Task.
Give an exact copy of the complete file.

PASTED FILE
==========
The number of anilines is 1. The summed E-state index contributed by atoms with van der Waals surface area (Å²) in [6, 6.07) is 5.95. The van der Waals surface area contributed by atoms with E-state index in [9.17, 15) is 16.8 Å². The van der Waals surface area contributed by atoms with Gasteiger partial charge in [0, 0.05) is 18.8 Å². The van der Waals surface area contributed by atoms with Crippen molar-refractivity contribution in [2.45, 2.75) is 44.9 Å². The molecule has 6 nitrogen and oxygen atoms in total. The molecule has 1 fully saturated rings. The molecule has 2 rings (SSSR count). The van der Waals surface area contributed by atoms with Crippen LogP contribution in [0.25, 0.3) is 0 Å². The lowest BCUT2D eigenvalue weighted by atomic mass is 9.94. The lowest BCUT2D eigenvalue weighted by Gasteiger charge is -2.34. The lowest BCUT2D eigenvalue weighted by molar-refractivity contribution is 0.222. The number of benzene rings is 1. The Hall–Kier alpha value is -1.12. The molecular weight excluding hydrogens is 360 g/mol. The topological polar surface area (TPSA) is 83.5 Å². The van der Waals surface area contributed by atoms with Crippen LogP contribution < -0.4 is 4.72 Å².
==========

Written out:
The number of anilines is 1. The summed E-state index contributed by atoms with van der Waals surface area (Å²) in [6, 6.07) is 5.95. The van der Waals surface area contributed by atoms with E-state index in [9.17, 15) is 16.8 Å². The van der Waals surface area contributed by atoms with Gasteiger partial charge in [0, 0.05) is 18.8 Å². The van der Waals surface area contributed by atoms with Crippen molar-refractivity contribution in [2.45, 2.75) is 44.9 Å². The molecule has 6 nitrogen and oxygen atoms in total. The molecule has 1 fully saturated rings. The molecule has 2 rings (SSSR count). The van der Waals surface area contributed by atoms with Crippen LogP contribution in [0.25, 0.3) is 0 Å². The lowest BCUT2D eigenvalue weighted by atomic mass is 9.94. The lowest BCUT2D eigenvalue weighted by Gasteiger charge is -2.34. The lowest BCUT2D eigenvalue weighted by molar-refractivity contribution is 0.222. The number of benzene rings is 1. The Hall–Kier alpha value is -1.12. The molecular weight excluding hydrogens is 360 g/mol. The topological polar surface area (TPSA) is 83.5 Å². The van der Waals surface area contributed by atoms with Crippen LogP contribution < -0.4 is 4.72 Å².